Chemistry by Chance – How Even Qualified Chemists Cease to Understand Chemistry Once They Come Out as Creationists (part 3)

See part 1 and part 2.

Okay, okay… time to get this over with. Why do I bother? Anyway, to re-iterate again, this is the article I’m going through.

The Problem of Sugar

In this section we’re changing track a little. It’s moving away from directly messing up reactivity trends in amino acids to something even more bizarre – the assertion that the presence of reducing sugars will impede the formation of RNA or protein chains.

Okay, so lets go through this one more time. Sugars are a source of energy for us (indeed, all cellular living creatures). They are oxidised through reaction with atmospheric oxygen to carbon dioxide and water vapour, and the resulting liberation of chemical energy – via a few convoluted steps that aren’t worth going into – is used to power us. As a result, sugars hang around in solution in our bodies all the time. We can nicely store away an excess as fatty tissue (plants store it away as cellulose), but at some point we need to get sugars into solution where they can react. That this process doesn’t immediately kill us by destroying our metabolism, ability for DNA to replicate or RNA to form, or prevent peptide chains forming is pretty compelling evidence that this particular creationist claim isn’t the insurmountable chemical barrier it claims to be. It’s, in other words, false. Like, liar-liar-pants-on-fire kind of false.

Remember, the only thing that our living cells do differently to chemical reactivity in the “outside” world is provide suitable catalysts for chemical reactions. We do not miraculously reverse stability or reactivity trends – enzymes can control the chemistry by altering the rate of selected reactions but they do not work physics-defying miracles. Therefore any chemistry going on in a living cell can be considered as a good proxy for how a hypothetical “primordial soup” would work. That our own cells contain a mixture of sugars, amino acids and nucleic acid bases, but don’t stop functioning, is a clear indication that such a mixture won’t be an immediate problem in this “soup”.

The major problem with McCombs’ assertion here is how absolute it is. It’s a sub-par middle-school understanding of chemistry – it treats reactivity as an all-or-nothing approach. It’s pretending that if you mix components together, you get 100% yield or 0% yield, that you get a reaction or no reaction. This isn’t the case in chemistry. Actual chemistry contains complex equilibria; even if [A] + [B] goes to [C], this doesn’t mean there will be no [A] and [B] left in solution at all.  An equilibrium would be set up where we have a certain amount of products and a certain amount of reactant left – all because of energy and stability. For example (this is a fairly straightforward physical chemistry experiment I’ve done with undergraduates), in the decomposition of ammonium carbonate we get an equilibrium between ammonium carbonate and gaseous carbon dioxide and ammonia above it – if we don’t remove those gases (recall how McCombs abused Le Chatilier’s Principle in a previous part) then that equilibrium will stay the same. The quantity of gas will not increase forever, the quantity of solid will not decrease forever. It will eventually stabilise.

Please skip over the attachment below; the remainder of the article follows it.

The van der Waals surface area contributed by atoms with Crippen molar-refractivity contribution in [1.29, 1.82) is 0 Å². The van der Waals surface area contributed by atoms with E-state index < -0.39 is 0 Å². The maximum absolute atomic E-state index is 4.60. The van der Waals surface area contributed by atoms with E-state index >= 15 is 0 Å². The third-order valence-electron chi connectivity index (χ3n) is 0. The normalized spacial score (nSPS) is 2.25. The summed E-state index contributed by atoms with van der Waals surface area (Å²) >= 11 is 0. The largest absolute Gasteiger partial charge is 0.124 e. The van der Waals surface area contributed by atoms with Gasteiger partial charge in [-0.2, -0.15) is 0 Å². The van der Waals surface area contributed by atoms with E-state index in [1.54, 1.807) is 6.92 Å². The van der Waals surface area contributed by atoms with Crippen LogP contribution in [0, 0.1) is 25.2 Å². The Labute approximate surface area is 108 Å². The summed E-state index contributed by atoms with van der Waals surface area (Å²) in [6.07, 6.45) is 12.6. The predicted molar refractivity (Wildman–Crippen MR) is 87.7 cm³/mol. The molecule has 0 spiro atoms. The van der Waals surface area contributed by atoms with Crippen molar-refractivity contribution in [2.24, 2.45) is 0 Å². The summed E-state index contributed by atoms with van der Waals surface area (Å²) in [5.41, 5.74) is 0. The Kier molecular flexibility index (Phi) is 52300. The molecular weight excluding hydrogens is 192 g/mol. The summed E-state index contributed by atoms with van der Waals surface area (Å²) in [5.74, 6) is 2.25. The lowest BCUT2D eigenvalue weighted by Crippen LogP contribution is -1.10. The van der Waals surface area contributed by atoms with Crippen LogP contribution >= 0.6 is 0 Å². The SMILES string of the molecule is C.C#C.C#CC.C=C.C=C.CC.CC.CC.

Okay, that’s a fairly unrelated example – but it demonstrates the principle. When McCombs asserts that “If amino acids (to form proteins) and sugars (to form nucleotides) were present in that soup, they would instantly react with each other, thereby removing both components from the mixture” he is not only over-stating the reactivity of those products (which is obvious because this reaction doesn’t immediately kill us by preventing all the life-supporting biochemical reactions he is talking about), but assuming that they will react completely, and totally, and not have any form of back reaction. The presence of a reducing agent only sets up an equilibrium – it is other conditions that say how far it will go. And again, because such an inhibition doesn’t occur in our cells, we can safely assume that it’s not an inhibition in a hypothetical “primordial soup”.

The Problem of Chirality